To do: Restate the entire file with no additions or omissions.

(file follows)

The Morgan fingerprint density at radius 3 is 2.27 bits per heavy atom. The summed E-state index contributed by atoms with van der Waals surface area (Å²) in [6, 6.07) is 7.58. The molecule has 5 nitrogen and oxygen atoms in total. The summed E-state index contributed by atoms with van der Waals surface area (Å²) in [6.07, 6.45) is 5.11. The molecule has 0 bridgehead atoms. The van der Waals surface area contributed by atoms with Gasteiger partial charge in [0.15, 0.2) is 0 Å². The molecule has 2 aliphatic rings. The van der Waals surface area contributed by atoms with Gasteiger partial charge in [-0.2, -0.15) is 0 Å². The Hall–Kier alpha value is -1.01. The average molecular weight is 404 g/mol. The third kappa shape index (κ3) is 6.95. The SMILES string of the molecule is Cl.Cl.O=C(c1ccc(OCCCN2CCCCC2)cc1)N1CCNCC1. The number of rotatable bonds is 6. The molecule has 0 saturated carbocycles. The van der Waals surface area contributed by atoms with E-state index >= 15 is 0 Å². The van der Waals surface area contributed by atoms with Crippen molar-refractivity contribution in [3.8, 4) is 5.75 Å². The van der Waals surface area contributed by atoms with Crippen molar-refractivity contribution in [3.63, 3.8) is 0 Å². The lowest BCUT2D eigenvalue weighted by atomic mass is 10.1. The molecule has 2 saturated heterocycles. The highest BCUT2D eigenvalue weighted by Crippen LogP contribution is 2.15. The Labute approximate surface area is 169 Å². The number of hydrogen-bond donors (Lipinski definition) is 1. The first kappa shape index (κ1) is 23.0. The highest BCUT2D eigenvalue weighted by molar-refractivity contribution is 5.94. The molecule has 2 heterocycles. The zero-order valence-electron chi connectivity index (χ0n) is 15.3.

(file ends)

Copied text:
The Morgan fingerprint density at radius 3 is 2.27 bits per heavy atom. The summed E-state index contributed by atoms with van der Waals surface area (Å²) in [6, 6.07) is 7.58. The molecule has 5 nitrogen and oxygen atoms in total. The summed E-state index contributed by atoms with van der Waals surface area (Å²) in [6.07, 6.45) is 5.11. The molecule has 0 bridgehead atoms. The van der Waals surface area contributed by atoms with Gasteiger partial charge in [0.15, 0.2) is 0 Å². The molecule has 2 aliphatic rings. The van der Waals surface area contributed by atoms with Gasteiger partial charge in [-0.2, -0.15) is 0 Å². The Hall–Kier alpha value is -1.01. The average molecular weight is 404 g/mol. The third kappa shape index (κ3) is 6.95. The SMILES string of the molecule is Cl.Cl.O=C(c1ccc(OCCCN2CCCCC2)cc1)N1CCNCC1. The number of rotatable bonds is 6. The molecule has 0 saturated carbocycles. The van der Waals surface area contributed by atoms with E-state index >= 15 is 0 Å². The van der Waals surface area contributed by atoms with Crippen molar-refractivity contribution in [3.8, 4) is 5.75 Å². The van der Waals surface area contributed by atoms with Crippen molar-refractivity contribution in [3.63, 3.8) is 0 Å². The lowest BCUT2D eigenvalue weighted by atomic mass is 10.1. The molecule has 2 saturated heterocycles. The highest BCUT2D eigenvalue weighted by Crippen LogP contribution is 2.15. The Labute approximate surface area is 169 Å². The number of hydrogen-bond donors (Lipinski definition) is 1. The first kappa shape index (κ1) is 23.0. The highest BCUT2D eigenvalue weighted by molar-refractivity contribution is 5.94. The molecule has 2 heterocycles. The zero-order valence-electron chi connectivity index (χ0n) is 15.3.